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Applications of Wirtinger Inequalities on the Distribution of Zeros of the Riemann Zeta-Function

Journal of Inequalities and Applications20112010:215416

https://doi.org/10.1155/2010/215416

Received: 10 October 2010

Accepted: 17 December 2010

Published: 4 January 2011

Abstract

On the hypothesis that the th moments of the Hardy -function are correctly predicted by random matrix theory and the moments of the derivative of are correctly predicted by the derivative of the characteristic polynomials of unitary matrices, we establish new large spaces between the zeros of the Riemann zeta-function by employing some Wirtinger-type inequalities. In particular, it is obtained that which means that consecutive nontrivial zeros often differ by at least 6.1392 times the average spacing.

1. Introduction

The Riemann zeta-function is defined by
(1.1)
and by analytic continuation elsewhere except for a simple pole at . The identity between the Dirichlet series and the Euler product (taken over all prime numbers ) is an analytic version of the unique prime factorization in the ring of integers and reflects the importance of the zeta-function for number theory. The functional equation
(1.2)
implies the existence of so-called trivial zeros of at for any positive integer ; all other zeros are said to be nontrivial and lie inside the so-called critical strip . The number of nontrivial zeros of with ordinates in the interval , is asymptotically given by the Riemann-von Mangoldt formula (see [1])
(1.3)

Consequently, the frequency of their appearance is increasing and the distances between their ordinates is tending to zero as .

The Riemann zeta-function is one of the most studied transcendental functions, having in view its many applications in number theory, algebra, complex analysis, and statistics as well as in physics. Another reason why this function has drawn so much attention is the celebrated Riemann conjecture regarding nontrivial zeros which states that all nontrivial zeros of the Riemann zeta-function lie on the critical line . The distribution of zeros of is of great importance in number theory. In fact any progress in the study of the distribution of zeros of this function helps to investigate the magnitude of the largest gap between consecutive primes below a given bound. Clearly, there are no zeros in the half plane of convergence , and it is also known that does not vanish on the line . In the negative half plane, and its derivative are oscillatory and from the functional equation there exist so-called trivial (real) zeros at for any positive integer (corresponding to the poles of the appearing Gamma-factors), and all nontrivial (nonreal) zeros are distributed symmetrically with respect to the critical line and the real axis.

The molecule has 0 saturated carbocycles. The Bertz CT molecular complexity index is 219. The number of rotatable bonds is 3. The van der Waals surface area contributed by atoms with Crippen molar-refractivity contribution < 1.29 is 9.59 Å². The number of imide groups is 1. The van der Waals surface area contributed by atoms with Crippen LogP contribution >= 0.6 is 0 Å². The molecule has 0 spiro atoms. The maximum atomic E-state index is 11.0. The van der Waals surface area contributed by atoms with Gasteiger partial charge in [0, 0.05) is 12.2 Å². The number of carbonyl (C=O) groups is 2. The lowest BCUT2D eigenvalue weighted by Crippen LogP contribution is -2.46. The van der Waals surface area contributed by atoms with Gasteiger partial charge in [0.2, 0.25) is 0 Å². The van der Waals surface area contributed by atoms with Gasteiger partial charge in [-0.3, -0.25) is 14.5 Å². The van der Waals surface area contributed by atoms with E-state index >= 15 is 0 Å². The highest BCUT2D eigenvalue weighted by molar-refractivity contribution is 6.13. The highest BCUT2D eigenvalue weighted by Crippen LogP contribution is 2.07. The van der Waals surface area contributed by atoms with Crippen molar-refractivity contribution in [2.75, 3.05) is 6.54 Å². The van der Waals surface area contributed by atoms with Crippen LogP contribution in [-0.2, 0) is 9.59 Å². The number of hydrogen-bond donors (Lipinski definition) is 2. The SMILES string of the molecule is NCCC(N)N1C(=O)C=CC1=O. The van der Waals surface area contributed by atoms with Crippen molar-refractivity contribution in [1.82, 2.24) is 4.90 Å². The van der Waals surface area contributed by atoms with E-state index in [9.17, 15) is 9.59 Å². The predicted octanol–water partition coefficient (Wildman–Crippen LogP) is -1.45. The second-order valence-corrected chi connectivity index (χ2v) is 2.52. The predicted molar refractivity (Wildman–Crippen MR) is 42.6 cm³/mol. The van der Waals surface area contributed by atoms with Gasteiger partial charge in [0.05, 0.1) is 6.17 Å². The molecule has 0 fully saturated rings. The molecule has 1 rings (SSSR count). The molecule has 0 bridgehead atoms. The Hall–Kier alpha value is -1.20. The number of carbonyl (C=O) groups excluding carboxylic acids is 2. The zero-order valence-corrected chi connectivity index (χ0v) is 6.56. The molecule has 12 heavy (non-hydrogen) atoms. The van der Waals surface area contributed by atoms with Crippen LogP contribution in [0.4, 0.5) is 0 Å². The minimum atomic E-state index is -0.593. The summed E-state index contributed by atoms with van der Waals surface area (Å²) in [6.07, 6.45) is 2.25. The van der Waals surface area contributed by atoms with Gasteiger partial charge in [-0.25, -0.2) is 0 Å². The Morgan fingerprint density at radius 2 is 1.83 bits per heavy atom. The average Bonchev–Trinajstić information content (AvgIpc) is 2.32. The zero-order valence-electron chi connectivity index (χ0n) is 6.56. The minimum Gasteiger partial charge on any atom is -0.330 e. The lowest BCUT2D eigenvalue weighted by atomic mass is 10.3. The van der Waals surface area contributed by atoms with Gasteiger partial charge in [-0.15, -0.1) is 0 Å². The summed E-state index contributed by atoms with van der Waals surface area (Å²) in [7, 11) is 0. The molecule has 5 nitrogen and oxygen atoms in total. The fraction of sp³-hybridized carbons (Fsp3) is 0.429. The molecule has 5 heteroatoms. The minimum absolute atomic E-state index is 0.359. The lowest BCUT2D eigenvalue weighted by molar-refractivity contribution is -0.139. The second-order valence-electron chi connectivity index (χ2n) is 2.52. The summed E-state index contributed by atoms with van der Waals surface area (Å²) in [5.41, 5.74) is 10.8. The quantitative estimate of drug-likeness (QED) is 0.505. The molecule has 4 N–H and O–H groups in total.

There are three directions regarding the studies of the zeros of the Riemann zeta-function. The first direction is concerned with the existence of simple zeros. It is conjectured that all or at least almost all zeros of the zeta-function are simple. For this direction, we refer to the papers by Conrey [2] and Cheer and Goldston [3].

The second direction is the most important goal of number theorists which is the determination of the moments of the Riemann zeta-function on the critical line. It is important because it can be used to estimate the maximal order of the zeta-function on the critical line, and because of its applicability in studying the distribution of prime numbers and divisor problems. For more details of the second direction, we refer the reader to the papers in [46] and the references cited therein. For further classical results from zeta-function theory, we refer to the monograph [7] of Ivić and the papers by Kim [811].

For completeness in the following we give a brief summary of some of these results in this direction that we will use in the proof of the main results. It is known that the behavior of on the critical line is reflected by the Hardy -function as a function of a real variable, defined by
(1.4)
It follows from the functional equation (1.2) that is an infinitely often differentiable function which is real for real and moreover . Consequently, the zeros of correspond to the zeros of the Riemann zeta-function on the critical line. An important problem in analytic number theory is to gain an understanding of the moments of the Hardy -function function and the moments of its derivative which are defined by